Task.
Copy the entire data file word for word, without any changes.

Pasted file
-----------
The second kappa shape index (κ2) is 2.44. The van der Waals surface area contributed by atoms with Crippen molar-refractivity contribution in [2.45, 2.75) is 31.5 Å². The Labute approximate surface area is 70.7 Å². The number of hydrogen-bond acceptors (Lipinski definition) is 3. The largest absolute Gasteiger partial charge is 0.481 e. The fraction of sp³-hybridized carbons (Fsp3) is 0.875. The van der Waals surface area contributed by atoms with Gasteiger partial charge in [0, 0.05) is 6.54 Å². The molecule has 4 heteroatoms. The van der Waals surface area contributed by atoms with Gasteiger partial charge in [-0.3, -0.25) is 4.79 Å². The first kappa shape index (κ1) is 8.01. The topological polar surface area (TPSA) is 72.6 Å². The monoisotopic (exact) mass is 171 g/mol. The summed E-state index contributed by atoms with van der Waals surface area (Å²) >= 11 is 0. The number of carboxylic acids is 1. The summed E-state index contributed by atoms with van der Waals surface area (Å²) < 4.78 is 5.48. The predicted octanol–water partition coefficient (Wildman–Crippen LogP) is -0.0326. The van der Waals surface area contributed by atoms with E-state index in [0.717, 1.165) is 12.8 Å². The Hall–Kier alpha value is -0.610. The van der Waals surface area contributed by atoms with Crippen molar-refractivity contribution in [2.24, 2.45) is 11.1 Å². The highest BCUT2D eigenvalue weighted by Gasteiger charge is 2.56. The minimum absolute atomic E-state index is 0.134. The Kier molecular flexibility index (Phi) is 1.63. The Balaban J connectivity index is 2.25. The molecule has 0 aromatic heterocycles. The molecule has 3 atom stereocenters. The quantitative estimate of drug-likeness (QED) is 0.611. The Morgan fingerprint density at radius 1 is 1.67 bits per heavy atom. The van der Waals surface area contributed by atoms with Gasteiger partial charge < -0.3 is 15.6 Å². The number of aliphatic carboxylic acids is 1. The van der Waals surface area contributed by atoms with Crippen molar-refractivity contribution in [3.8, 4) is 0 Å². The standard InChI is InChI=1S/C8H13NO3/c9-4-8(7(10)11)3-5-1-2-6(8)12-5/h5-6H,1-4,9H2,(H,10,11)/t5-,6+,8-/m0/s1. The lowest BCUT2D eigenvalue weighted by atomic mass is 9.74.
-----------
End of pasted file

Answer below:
The second kappa shape index (κ2) is 2.44. The van der Waals surface area contributed by atoms with Crippen molar-refractivity contribution in [2.45, 2.75) is 31.5 Å². The Labute approximate surface area is 70.7 Å². The number of hydrogen-bond acceptors (Lipinski definition) is 3. The largest absolute Gasteiger partial charge is 0.481 e. The fraction of sp³-hybridized carbons (Fsp3) is 0.875. The van der Waals surface area contributed by atoms with Gasteiger partial charge in [0, 0.05) is 6.54 Å². The molecule has 4 heteroatoms. The van der Waals surface area contributed by atoms with Gasteiger partial charge in [-0.3, -0.25) is 4.79 Å². The first kappa shape index (κ1) is 8.01. The topological polar surface area (TPSA) is 72.6 Å². The monoisotopic (exact) mass is 171 g/mol. The summed E-state index contributed by atoms with van der Waals surface area (Å²) >= 11 is 0. The number of carboxylic acids is 1. The summed E-state index contributed by atoms with van der Waals surface area (Å²) < 4.78 is 5.48. The predicted octanol–water partition coefficient (Wildman–Crippen LogP) is -0.0326. The van der Waals surface area contributed by atoms with E-state index in [0.717, 1.165) is 12.8 Å². The Hall–Kier alpha value is -0.610. The van der Waals surface area contributed by atoms with Crippen molar-refractivity contribution in [2.24, 2.45) is 11.1 Å². The highest BCUT2D eigenvalue weighted by Gasteiger charge is 2.56. The minimum absolute atomic E-state index is 0.134. The Kier molecular flexibility index (Phi) is 1.63. The Balaban J connectivity index is 2.25. The molecule has 0 aromatic heterocycles. The molecule has 3 atom stereocenters. The quantitative estimate of drug-likeness (QED) is 0.611. The Morgan fingerprint density at radius 1 is 1.67 bits per heavy atom. The van der Waals surface area contributed by atoms with Gasteiger partial charge < -0.3 is 15.6 Å². The number of aliphatic carboxylic acids is 1. The van der Waals surface area contributed by atoms with Crippen molar-refractivity contribution in [3.8, 4) is 0 Å². The standard InChI is InChI=1S/C8H13NO3/c9-4-8(7(10)11)3-5-1-2-6(8)12-5/h5-6H,1-4,9H2,(H,10,11)/t5-,6+,8-/m0/s1. The lowest BCUT2D eigenvalue weighted by atomic mass is 9.74.